Donald Trump and congressional Republicans emerged victorious in November thanks in part to their repeated denunciations of Obamacare. At a rally in July, Trump noted the efficacy of attacks on the Affordable Care Act: “One of the things that gets constantly…the biggest applause is a repeal and replacement of Obamacare.” Since the election, some Republican lawmakers have softened their stance a bit, suggesting that Obamacare may simply be “scaled back.” But there’s little doubt that they will still make a show of upholding their promise to chip away at, if not totally repeal, Obamacare. Trump, who once advocated universal health coverage, has said he will replace the existing plan with “something terrific,” though he has yet to offer a serious alternative.
Here’s another catch: While most Americans say they dislike Obamacare, they actually like most of its provisions. According to a recent Kaiser Family Foundation poll, every major part of the Affordable Care Act is exceedingly popular except for one—the imposition of fines for not having health coverage. This might explain why some Trump voters are reacting with alarm now that they realize some kind of ACA repeal looks likely.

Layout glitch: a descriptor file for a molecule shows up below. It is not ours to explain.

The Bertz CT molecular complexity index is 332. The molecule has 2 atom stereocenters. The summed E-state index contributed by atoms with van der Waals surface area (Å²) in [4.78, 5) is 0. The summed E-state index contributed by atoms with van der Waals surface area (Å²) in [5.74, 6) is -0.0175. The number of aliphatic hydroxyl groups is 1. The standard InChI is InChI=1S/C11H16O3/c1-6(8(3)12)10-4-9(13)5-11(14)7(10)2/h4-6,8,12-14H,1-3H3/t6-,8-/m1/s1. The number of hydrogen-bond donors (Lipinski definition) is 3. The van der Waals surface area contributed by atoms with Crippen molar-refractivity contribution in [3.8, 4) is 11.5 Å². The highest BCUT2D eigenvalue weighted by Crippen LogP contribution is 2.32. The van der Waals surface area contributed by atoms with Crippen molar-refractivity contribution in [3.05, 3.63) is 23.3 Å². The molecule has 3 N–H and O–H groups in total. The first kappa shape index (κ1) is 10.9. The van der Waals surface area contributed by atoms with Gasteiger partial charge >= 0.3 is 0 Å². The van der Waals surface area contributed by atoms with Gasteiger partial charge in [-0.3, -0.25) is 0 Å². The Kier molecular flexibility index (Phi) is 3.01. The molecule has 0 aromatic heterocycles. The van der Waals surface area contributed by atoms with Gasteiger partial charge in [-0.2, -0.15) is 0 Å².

If Obamacare is fully repealed, most Americans will see a modest tax cut, while tens of millions will face a loss of coverage or become uninsurable. And thousands could die from lack of access to medical care. As Obamacare slips back into critical condition, here’s a look at these and other consequences of its possible demise.
Map and uninsured rates: Department of Heath and Human Services, Urban Institute
Uninsured if fully repealed: ACASignups
Currently uninsured; uninsured if partially repealed: Urban Institute
Breakdown of future uninsured: ACASignups
Preexisting conditions: Kaiser Family Foundation
Premium increases: Congressional Budget Office
Estimated annual deaths: Urban Institute, Annals of Internal Medicine
Support for Obamacare repeal: Kaiser Family Foundation
Approval ratings for Obamacare provisions: Kaiser Family Foundation
Tax cuts for top 400: Center on Budget and Policy Priorities
Tax cuts: Tax Policy Center
Job losses: Milken Institute School of Public Health at the George Washington University, the Commonwealth Fund